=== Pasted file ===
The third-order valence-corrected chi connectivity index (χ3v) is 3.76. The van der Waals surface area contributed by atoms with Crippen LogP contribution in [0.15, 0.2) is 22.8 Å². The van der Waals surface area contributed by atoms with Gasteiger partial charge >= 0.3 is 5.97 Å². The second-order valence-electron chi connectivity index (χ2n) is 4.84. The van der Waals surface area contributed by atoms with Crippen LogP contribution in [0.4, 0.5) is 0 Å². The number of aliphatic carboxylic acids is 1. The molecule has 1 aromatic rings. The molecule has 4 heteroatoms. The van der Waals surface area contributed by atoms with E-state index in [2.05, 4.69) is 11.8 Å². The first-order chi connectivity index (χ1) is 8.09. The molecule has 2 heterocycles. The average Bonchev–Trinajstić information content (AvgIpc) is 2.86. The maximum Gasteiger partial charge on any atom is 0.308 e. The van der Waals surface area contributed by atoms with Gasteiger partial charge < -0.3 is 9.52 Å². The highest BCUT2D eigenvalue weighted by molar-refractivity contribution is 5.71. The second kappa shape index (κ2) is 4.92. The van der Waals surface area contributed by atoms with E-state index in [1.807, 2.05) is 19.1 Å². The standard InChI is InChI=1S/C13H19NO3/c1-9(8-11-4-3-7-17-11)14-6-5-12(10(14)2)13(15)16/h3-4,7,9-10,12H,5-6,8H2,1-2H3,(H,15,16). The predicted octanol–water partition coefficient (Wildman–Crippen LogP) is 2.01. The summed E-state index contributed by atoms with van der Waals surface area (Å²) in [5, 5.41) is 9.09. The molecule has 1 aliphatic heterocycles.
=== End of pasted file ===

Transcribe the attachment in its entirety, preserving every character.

The third-order valence-corrected chi connectivity index (χ3v) is 3.76. The van der Waals surface area contributed by atoms with Crippen LogP contribution in [0.15, 0.2) is 22.8 Å². The van der Waals surface area contributed by atoms with Gasteiger partial charge >= 0.3 is 5.97 Å². The second-order valence-electron chi connectivity index (χ2n) is 4.84. The van der Waals surface area contributed by atoms with Crippen LogP contribution in [0.4, 0.5) is 0 Å². The number of aliphatic carboxylic acids is 1. The molecule has 1 aromatic rings. The molecule has 4 heteroatoms. The van der Waals surface area contributed by atoms with E-state index in [2.05, 4.69) is 11.8 Å². The first-order chi connectivity index (χ1) is 8.09. The molecule has 2 heterocycles. The average Bonchev–Trinajstić information content (AvgIpc) is 2.86. The maximum Gasteiger partial charge on any atom is 0.308 e. The van der Waals surface area contributed by atoms with Gasteiger partial charge < -0.3 is 9.52 Å². The highest BCUT2D eigenvalue weighted by molar-refractivity contribution is 5.71. The second kappa shape index (κ2) is 4.92. The van der Waals surface area contributed by atoms with E-state index in [1.807, 2.05) is 19.1 Å². The standard InChI is InChI=1S/C13H19NO3/c1-9(8-11-4-3-7-17-11)14-6-5-12(10(14)2)13(15)16/h3-4,7,9-10,12H,5-6,8H2,1-2H3,(H,15,16). The predicted octanol–water partition coefficient (Wildman–Crippen LogP) is 2.01. The summed E-state index contributed by atoms with van der Waals surface area (Å²) in [5, 5.41) is 9.09. The molecule has 1 aliphatic heterocycles.